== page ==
Volume 1 Number 10
International Relations
01 June 1988

Members of 44 parliaments joined world-renowned scientists. The press noted Mother Teresa and the Dalai Lama. But was it in any way memorable?

Oxford is no stranger to assemblies both controversial and colourful. In April one such gathering flowed in and out of the college precincts of Christ Church and the adjacent Town Hall.

A Global Conference of Spiritual and Parliamentary Leaders on Human Survival, it was called. Members of 44 parliaments joined world-renowned scientists. The press noted Mother Teresa and the Dalai Lama. But was it in any way memorable? One more source of hot air? Or possibly a new powerhouse?

Over the assembly hung a portrait of our Earth. Seen from space, its fabulous, fragile beauty fed the imagination and assisted the spoken word. In its shadow Carl Sagan, veteran American planner of space exploration, spoke of the Earth's apparently unique harbouring of life, and of the risks to which we are subjecting it. The lethal dangers we face, he said, know no frontiers. Local solutions no longer count. What price our causes and our plans if there is no Earth to house them?

Cardinal Koenig of Vienna diagnosed the nature of the world crisis. `We are in a crisis of growth,' he said. An important steer: the priorities dictated by growth differ from those called for by decay or disease, however desperate.

The emphasis was not on blue-prints but on energy. There was fresh thought in regard to food supplies, industrial reponsibility, population issues, education. To carry such ideas into action requires determined people, capable of thinking and acting in a global perspective.

20,000 trees
Yet everything in our societies is geared to smaller loyalties. It is quite impractical to expect changes of this dimension within the somewhat narrow range of motives called upon by most of our political planners.

In this assembly the weight of fear, the lethargy of despair, the frustration of protest were notably absent. Nor was self-interest much in evidence: it was hard to see that anyone was getting much out of it. We were into a different range of motivation, tapping other sources of energy.

The initiative for the gathering came from the political side. But it was the spiritual leaders who fielded a first-division team: one could call it the Assisi team. The Archbishop of Canterbury spoke of last year's meeting convened there by the Pope. As the Dalai Lama greeted Mother Teresa, Cardinal Koenig and others, it was apparent that something had grown between them which was more than politeness: a warmth of cooperation, a mutual reinforcement of hope and purpose that transcended many barriers in a common aim.

Could this be the start of a wider teamwork which could raise more players in a world league? The points of interaction between races and regions, said Sagan, have tended to be `competitive - with brief interludes of amity'. International relations are not only a spectator sport these days. Everyone is on at least one such interface.

Trees featured largely in the assembly. The High Priest of the Trees from Togo led a morning meditation amid the severe stonework of Christ Church's Peckwater Quad. The family hobby of a famous scientist is tree-planting - score 20,000. Kenya's Wangari Maathai spoke passionately of her Green Belt Movement which has helped 15,000 women and children plant trees and seedlings. The key role played by forests in the recycling of the waters of the Earth - which, along with air, keep us all alive - indicates that this is no mere sentimentality.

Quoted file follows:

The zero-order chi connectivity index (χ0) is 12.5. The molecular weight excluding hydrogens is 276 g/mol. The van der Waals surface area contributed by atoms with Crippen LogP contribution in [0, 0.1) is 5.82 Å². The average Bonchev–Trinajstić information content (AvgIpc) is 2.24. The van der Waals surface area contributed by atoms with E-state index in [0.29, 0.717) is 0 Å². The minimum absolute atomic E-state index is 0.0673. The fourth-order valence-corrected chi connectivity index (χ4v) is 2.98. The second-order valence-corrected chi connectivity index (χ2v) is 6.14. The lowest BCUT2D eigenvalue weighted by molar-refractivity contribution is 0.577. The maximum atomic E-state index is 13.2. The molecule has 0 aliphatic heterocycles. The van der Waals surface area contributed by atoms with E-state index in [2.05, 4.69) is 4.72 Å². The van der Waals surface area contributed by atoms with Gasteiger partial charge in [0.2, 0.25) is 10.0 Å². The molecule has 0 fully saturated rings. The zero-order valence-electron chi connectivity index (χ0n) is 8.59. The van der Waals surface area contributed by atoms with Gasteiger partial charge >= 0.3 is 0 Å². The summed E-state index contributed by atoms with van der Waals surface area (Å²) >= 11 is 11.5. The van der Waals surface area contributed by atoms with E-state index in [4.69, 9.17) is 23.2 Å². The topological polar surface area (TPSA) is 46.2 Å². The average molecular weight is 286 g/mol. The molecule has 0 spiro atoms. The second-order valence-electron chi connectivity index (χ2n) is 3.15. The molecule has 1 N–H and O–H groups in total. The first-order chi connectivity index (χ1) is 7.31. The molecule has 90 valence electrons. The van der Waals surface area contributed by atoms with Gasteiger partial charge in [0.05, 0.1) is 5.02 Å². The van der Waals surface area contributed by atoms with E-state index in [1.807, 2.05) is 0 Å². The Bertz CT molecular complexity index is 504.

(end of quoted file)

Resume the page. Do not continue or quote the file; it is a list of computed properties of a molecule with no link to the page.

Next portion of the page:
Hanging above it all, that entrancing vision of the globe, a photograph taken by the first scientist to set foot on another world. Is it possible to fall head over heels in love with the glimpse of a new world - or rather of one still in process of creation? Some such act of joyous commitment is common to the artist, to the scientist and to the young of every age and race. It is one of the greatest known sources of sustained energy.

It is the dynamics of such energy-releases that the `Assisi team' deal with. People who undergo such an experience will be still fighting their way forward a lifetime hence. Each road of faith deals with the conditions of whole-hearted giving, and the disciplines which make it renewable. And each in its own terms values the gifts of Creation or Creator. For the Catholic, there is the warning of `sins against Creation'. To the Muslim, man is steward, not lord, of the Earth. `I call the Earth my mother,' said the Dalai Lama. `She tells us, "Take care of me."'

The conference itself grew out of a conversation 15 years ago between Prime Minister Kishi of Japan and a young colleague. Kishi deplored the lack of initiatives in the fields of population and development. Akio Matsumura gave up his political ambitions and moved into the field of international welfare. He began to organize working groups of parliamentarians on these issues, and today there are such groups in 46 countries.

Listening to him, I recalled a morning more than 50 years ago in this same Oxford Town Hall. A renowned philosopher was speaking. In the Thirties, only an elite few took in the shattering significance of the atomic discoveries then being made. Professor BH Streeter was one who did so. Well before the nuclear bomb, he could see that `man who has grown up intellectually must grow up morally or perish'. His response was a new commitment: he had given his life, he said, `to make eternal truths plain to men's minds'. Now he would aim to 'make them effective in their lives'. Streeter, with his sharp mind, his humour and love of people, would have enjoyed the company gathered at the Human Survival Forum. Its effects will be lasting if the type of decision he made grips the wills of others, who through the years will not be disobedient to the vision.

Dr Charis Waddy is the Australian-born author of 'The Muslim Mind' and 'Women in Muslim History'.